In one embodiment, the self-bending spring metal used to form spring material island 310 is a stress-engineered film in which its lowermost portions (i.e., the deposited material adjacent to cementation layer 110) has a lower internal tensile stress than its upper portions (i.e., the horizontal layers located furthest from cementation layer 110), thereby causing the stress-engineered metal film to have internal stress variations that cause a spring metal finger to bend upward away from substrate 51 during the subsequent release process. Methods for generating such internal stress variations in stress-engineered metal films are taught, for example, in U.S. Pat. No. 3,842,189 (depositing two metals having different internal stresses) and U.S. Pat. No. 5,613,861 (e.g., single metal sputtered while varying process parameters), both of which being incorporated herein by reference. In one embodiment, which utilizes a 0.05-0.2 micron titanium (Ti) release material layer, a stress-engineered metal film includes one or more of molybdenum (Mo), a “moly-chrome” alloy (MoCr), tungsten (W), a titanium-tungsten alloy (Ti:W), chromium (Cr), copper (Cu), nickel (Ni) and a nickel-zirconium alloy (NiZr) that are either sputter deposited or plated over the release material in the manner described above to a thickness of 0.3-2.0 micron. An optional passivation metal layer (not shown; e.g., gold (Au), platinum (Pt), palladium (Pd), or rhodium (Rh)) may be deposited on the upper surface of the stress-engineered metal film to act as a seed material for the subsequent plating process if the stress-engineered metal film does not serve as a good base metal. The passivation metal layer may also be provided to improve contact resistance in the completed spring structure. In an alternative embodiment, a nickel (Ni), copper (Cu) or nickel-zirconium (NiZr) film may be formed that can be directly plated without a seed layer. If electroless plating is used, the deposition of the electrode layer can be skipped.
In an alternative embodiment, the self-bending spring material used to form spring island 310 may be one or more of a bimorph/bimetallic compound (e.g., metal1/metal2, silicon/metal, silicon oxide/metal, silicon/silicon nitride) that are fabricated according to known techniques.
As indicated in
Finally, as depicted in
Another advantage associated with the present invention is that the elongated section may be used to connect the corresponding spring structure to associated trace metal areas formed on the substrate, thereby reducing the effective width and increasing the packing density of the spring structures. As indicated in
According to another aspect of the present invention, the base area of the spring structures are formed with widths that are substantially greater than the widths of the cantilever sections, and in some instances may be greater than the width of the elongated plating section. An advantage to wide base sections is that spring structures may be fabricated using a highly efficient fabrication process that obviates the need for masking the base section during release (that is, because the base is substantially wider than the cantilevered section, the base remains securely attached to the substrate during the release process). This also allows the use of lithography masks that are designed in such a way that no extra mask is needed for spring cementation (i.e., post release plating). One such efficient process flow is described below with reference to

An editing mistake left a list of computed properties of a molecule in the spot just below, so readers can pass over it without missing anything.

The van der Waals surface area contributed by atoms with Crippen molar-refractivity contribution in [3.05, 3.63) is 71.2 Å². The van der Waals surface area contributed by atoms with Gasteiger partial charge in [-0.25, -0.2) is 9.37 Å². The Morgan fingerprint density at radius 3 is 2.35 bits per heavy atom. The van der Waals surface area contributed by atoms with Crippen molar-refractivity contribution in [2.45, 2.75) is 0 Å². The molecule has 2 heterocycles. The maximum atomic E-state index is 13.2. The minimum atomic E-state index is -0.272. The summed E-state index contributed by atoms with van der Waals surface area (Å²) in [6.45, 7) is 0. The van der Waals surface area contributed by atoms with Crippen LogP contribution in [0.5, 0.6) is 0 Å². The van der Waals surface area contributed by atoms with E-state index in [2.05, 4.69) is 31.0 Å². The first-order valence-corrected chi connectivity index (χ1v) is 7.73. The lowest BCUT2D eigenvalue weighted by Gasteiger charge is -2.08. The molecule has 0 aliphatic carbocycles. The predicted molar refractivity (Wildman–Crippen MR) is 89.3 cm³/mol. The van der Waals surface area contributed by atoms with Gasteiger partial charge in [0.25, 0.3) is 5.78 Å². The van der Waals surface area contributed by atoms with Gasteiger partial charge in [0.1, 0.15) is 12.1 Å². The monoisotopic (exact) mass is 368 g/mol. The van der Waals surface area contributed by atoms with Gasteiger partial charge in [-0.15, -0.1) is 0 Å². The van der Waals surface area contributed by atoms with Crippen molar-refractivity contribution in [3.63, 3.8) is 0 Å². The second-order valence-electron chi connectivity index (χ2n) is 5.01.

Several additional alternative embodiments and applications of the present invention are described below.
According to an alternative embodiment, the cementation (plating) process is used in combination with self-releasing springs and spring encapsulation. In case of self-releasing springs that utilize selective delamination (mentioned above), the self-release area can also serve as spring cementation area. For encapsulated springs, which utilize an encapsulation layer to isolate the spring structure during release etch, spring cementation can be implemented as for common springs.
As set forth by the specific embodiments described above, the present invention introduces an elongated “cementation” section into spring devices for increasing the strength of the spring base (anchor), and for overcoming the problem of resist-edge plating and spontaneous metal deposition under the spring. In addition, as indicated in
Although the present invention has been described with respect to certain specific embodiments, it will be clear to those skilled in the art that the inventive features of the present invention are applicable to other embodiments as well, all of which are intended to fall within the scope of the present invention. For example, although the present invention is specifically directed to plating formed on spring metal structures, plating may also be formed on non-metal spring structures (e.g., using a bilayer of oxide and silicon or Ga—As covered by a metal seed layer) using, for example, electroless plating techniques. Moreover, although the present invention describes spring structures that bend away from an underlying substrate, the present invention may also be utilized in spring structures in which the tensile/compressive stress gradient is reversed, causing the released spring structure to bend toward the substrate (e.g., into a trench formed in the substrate).
Further, although the present invention is described with reference to spring structures having in-plane tips, the present invention may also be utilized in spring structures having out-of-plane tip structures.
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|U.S. Classification||324/755.05, 324/755.07|
|Cooperative Classification||G01R1/06738, H01G5/18|